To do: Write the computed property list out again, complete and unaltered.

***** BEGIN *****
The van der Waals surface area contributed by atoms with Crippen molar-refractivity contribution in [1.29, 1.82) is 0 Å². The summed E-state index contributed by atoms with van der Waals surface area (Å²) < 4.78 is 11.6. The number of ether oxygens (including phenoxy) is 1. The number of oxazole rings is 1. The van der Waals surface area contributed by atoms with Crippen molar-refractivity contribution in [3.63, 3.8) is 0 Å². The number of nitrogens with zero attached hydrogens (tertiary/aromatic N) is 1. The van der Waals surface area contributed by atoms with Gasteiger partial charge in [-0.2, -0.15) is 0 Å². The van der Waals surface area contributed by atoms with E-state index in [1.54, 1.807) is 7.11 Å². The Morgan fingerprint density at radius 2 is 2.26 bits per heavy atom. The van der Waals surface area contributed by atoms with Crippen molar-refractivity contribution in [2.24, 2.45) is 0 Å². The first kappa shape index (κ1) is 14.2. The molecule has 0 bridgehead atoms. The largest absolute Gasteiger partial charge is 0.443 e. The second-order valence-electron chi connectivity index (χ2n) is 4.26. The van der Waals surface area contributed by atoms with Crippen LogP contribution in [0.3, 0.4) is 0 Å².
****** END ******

The van der Waals surface area contributed by atoms with Crippen molar-refractivity contribution in [1.29, 1.82) is 0 Å². The summed E-state index contributed by atoms with van der Waals surface area (Å²) < 4.78 is 11.6. The number of ether oxygens (including phenoxy) is 1. The number of oxazole rings is 1. The van der Waals surface area contributed by atoms with Crippen molar-refractivity contribution in [3.63, 3.8) is 0 Å². The number of nitrogens with zero attached hydrogens (tertiary/aromatic N) is 1. The van der Waals surface area contributed by atoms with Gasteiger partial charge in [-0.2, -0.15) is 0 Å². The van der Waals surface area contributed by atoms with E-state index in [1.54, 1.807) is 7.11 Å². The Morgan fingerprint density at radius 2 is 2.26 bits per heavy atom. The van der Waals surface area contributed by atoms with Crippen molar-refractivity contribution in [2.24, 2.45) is 0 Å². The first kappa shape index (κ1) is 14.2. The molecule has 0 bridgehead atoms. The largest absolute Gasteiger partial charge is 0.443 e. The second-order valence-electron chi connectivity index (χ2n) is 4.26. The van der Waals surface area contributed by atoms with Crippen LogP contribution in [0.3, 0.4) is 0 Å².